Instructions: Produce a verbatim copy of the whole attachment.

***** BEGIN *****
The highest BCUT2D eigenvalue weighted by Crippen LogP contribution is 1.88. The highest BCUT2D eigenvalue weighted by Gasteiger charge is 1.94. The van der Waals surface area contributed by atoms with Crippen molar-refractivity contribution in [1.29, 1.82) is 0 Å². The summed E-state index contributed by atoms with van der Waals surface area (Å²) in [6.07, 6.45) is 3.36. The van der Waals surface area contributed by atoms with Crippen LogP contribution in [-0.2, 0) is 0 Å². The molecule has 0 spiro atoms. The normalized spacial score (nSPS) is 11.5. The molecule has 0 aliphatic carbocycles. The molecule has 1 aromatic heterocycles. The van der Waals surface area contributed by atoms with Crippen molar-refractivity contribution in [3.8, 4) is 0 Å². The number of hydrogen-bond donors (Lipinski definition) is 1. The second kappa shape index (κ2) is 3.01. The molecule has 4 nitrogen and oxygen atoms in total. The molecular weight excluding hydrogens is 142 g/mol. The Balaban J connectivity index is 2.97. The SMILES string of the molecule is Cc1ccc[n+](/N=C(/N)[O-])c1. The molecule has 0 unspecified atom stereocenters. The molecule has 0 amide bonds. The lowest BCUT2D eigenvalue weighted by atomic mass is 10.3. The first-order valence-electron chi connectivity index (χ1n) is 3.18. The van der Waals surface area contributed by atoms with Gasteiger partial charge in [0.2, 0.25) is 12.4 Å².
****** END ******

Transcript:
The highest BCUT2D eigenvalue weighted by Crippen LogP contribution is 1.88. The highest BCUT2D eigenvalue weighted by Gasteiger charge is 1.94. The van der Waals surface area contributed by atoms with Crippen molar-refractivity contribution in [1.29, 1.82) is 0 Å². The summed E-state index contributed by atoms with van der Waals surface area (Å²) in [6.07, 6.45) is 3.36. The van der Waals surface area contributed by atoms with Crippen LogP contribution in [-0.2, 0) is 0 Å². The molecule has 0 spiro atoms. The normalized spacial score (nSPS) is 11.5. The molecule has 0 aliphatic carbocycles. The molecule has 1 aromatic heterocycles. The van der Waals surface area contributed by atoms with Crippen molar-refractivity contribution in [3.8, 4) is 0 Å². The number of hydrogen-bond donors (Lipinski definition) is 1. The second kappa shape index (κ2) is 3.01. The molecule has 4 nitrogen and oxygen atoms in total. The molecular weight excluding hydrogens is 142 g/mol. The Balaban J connectivity index is 2.97. The SMILES string of the molecule is Cc1ccc[n+](/N=C(/N)[O-])c1. The molecule has 0 unspecified atom stereocenters. The molecule has 0 amide bonds. The lowest BCUT2D eigenvalue weighted by atomic mass is 10.3. The first-order valence-electron chi connectivity index (χ1n) is 3.18. The van der Waals surface area contributed by atoms with Gasteiger partial charge in [0.2, 0.25) is 12.4 Å².